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Gore Coyly Steps Around 2000 PlansBy Lloyd Grove
Washington Post Staff Writers
Tuesday, January 21, 1997; Page D02
For Vice President Gore and his wife, Tipper, the evening was heavy with possibility.
"Our future president! Our future president!" an onlooker yelled at Gore as he and his entourage stole into Blair House before last night’s dance marathon of inaugural balls. Was this Al Gore’s dry run?
"This is exciting—in and of itself," Gore said like a shy girl at cotillion. Earlier he had confided to Ted Koppel, who is following him around with a "Nightline" crew, that if he actually did the Macarena it would be a portent of his presidential plans.
So, was he going to do it? "That’s a closely guarded secret," Tipper Gore chimed in as the second couple made their way to the limo in front of Blair House.
"You have to watch closely or you just might miss it," the vice president said with an air of mystery.
First stop was the New England Ball at the Old Post Office building. "How exciting it is to be here tonight and how exciting it is to be an American!" Gore shouted, straining his vocal cords in a manner that suggested he didn’t much care if they lasted the night. Tipper, handing her red velvet cape to a staffer, nodded and smiled. "Now it’s time to kick back and relax and party," Gore shouted some more, and this time Mrs. Gore smiled and nodded.
Then they spun each other around onstage to the strains of "The Tennessee Waltz."
In the crowd were two visitors from Northern Ireland University of Ulster—John McCaffrey, director of development, and David Kitchen, director of university programs—who said they’d flown over to be guests of President Clinton, whom they met during his visit to Ireland in 1995. "They’ve been giving us good tickets and we’ve been hanging out with the president’s stepsister," Kitchen said.
The president’s stepsister? Had they discovered yet another member of the Clinton clan?
"I think her name is Barbara," Kitchen said.
The evening was young.
Next the Gores visited the Midwestern states ball at the National Air and Space Museum. Washington lobbyist Terry O’Connell, a Vietnam veteran who wore an eye patch and a hook for a left hand ("It was an allergy—to a grenade," he explained), introduced the vice president as "the highest ranking Vietnam veteran."
"I believe he will be the first Vietnam veteran to be president," O‘Connell added, to wild cheers from the crowd and a restrained grin from Gore.
The vice president then sounded his personal call to arms. "We pledge to you we’re going to do everything we possibly can to keep moving our country in the right direction," he said.
The crowd responded with a wildly subdued cheer.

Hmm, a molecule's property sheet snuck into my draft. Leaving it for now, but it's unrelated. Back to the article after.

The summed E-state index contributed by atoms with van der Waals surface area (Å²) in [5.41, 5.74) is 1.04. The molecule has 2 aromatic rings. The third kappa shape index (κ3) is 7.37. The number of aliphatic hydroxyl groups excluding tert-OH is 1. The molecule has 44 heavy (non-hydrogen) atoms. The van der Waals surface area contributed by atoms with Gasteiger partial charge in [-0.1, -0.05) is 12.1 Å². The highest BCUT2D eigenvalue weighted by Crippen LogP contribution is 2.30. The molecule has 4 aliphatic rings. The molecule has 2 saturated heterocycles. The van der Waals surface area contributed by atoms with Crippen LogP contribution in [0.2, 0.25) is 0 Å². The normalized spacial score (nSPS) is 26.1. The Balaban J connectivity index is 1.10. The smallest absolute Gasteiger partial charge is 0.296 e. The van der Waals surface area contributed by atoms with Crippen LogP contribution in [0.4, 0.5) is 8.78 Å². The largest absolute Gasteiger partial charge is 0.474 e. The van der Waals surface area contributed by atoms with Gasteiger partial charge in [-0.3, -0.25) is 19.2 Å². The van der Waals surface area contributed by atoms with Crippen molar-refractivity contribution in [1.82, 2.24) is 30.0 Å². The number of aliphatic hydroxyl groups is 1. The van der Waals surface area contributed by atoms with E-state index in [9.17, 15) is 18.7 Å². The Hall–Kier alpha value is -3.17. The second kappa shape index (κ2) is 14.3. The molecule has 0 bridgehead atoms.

At the California (and Hawaii and Alaska) ball, the Gores were called onstage by Tony Robbins, the jut-jawed, hot-coal-walking motivational speaker who helped lift the Clintons’ morale during a visit to Camp David. Gore seemed to be getting in that California mood when he told the crowd: "Down deep in my bones, I feel that very special essence of the United States of America."
Scattered shouts came from the crowd: "2000!" The vice president then did some earnest but awkward mod dancing with his stylish spouse. Every so often he snapped a finger or clapped a hand in that very white way of his.
"You have to watch closely or you just might miss it."
Vice President Gore Pasadena lawyer Mike Stern watched appraisingly. "Four years is a long time from now," Stern said, when asked if Gore was a good bet to be president. "He looks good today. He looks presidential."
But has he peaked too early?
"I don’t think he’s had an opportunity to peak," Stern replied.
Then it was on to Florida—where Tipper wagged her finger at partygoers who shouted at her husband to do that darned Macarena.
It was at the Tennessee Ball at Union Station that Gore let down his hair. He got teary-eyed as he told a tightly packed crowd that included close friends and family, "You guys went all out to make it happen in Tennessee."
The shouts of "Gore 2000!" were frantic in their intensity. Tipper, too, took the microphone to say, among other things, "Happy Birthday, Dad." Then they did the inevitable "Tennessee Waltz," only this time they were joined by two members of the all-male Hootie & the Blowfish. The Gores stopped to point and have a good laugh.
At the youth ball across the street at the National Postal Museum, Gore had the out-of-body experience of hearing every sentence he uttered—such as "the young people of America gave Bill Clinton and me this election"—greeted with an ear-splitting primal shriek. He couldn’t resist shouting single words—"the environment!"—so he could be rewarded with this reaffirmation of his charisma.
Next, Gore and his wife engaged in a group jitterbug, sort of, with D.C. Mayor Marion Barry, first lady Cora Masters Barry and Del. Eleanor Holmes Norton (D-D.C.) at the D.C. Armory. Mrs. Gore kept beckoning the Barrys to dance closer to them, and the vice president seemed to be trying to keep his distance. He did a turn with Norton—and then he froze like a 2-by-4.
His version of the Macarena.
Does this mean he’s running? Gore turned to his wife: "We gotta go."
© Copyright 1997 The Washington Post Company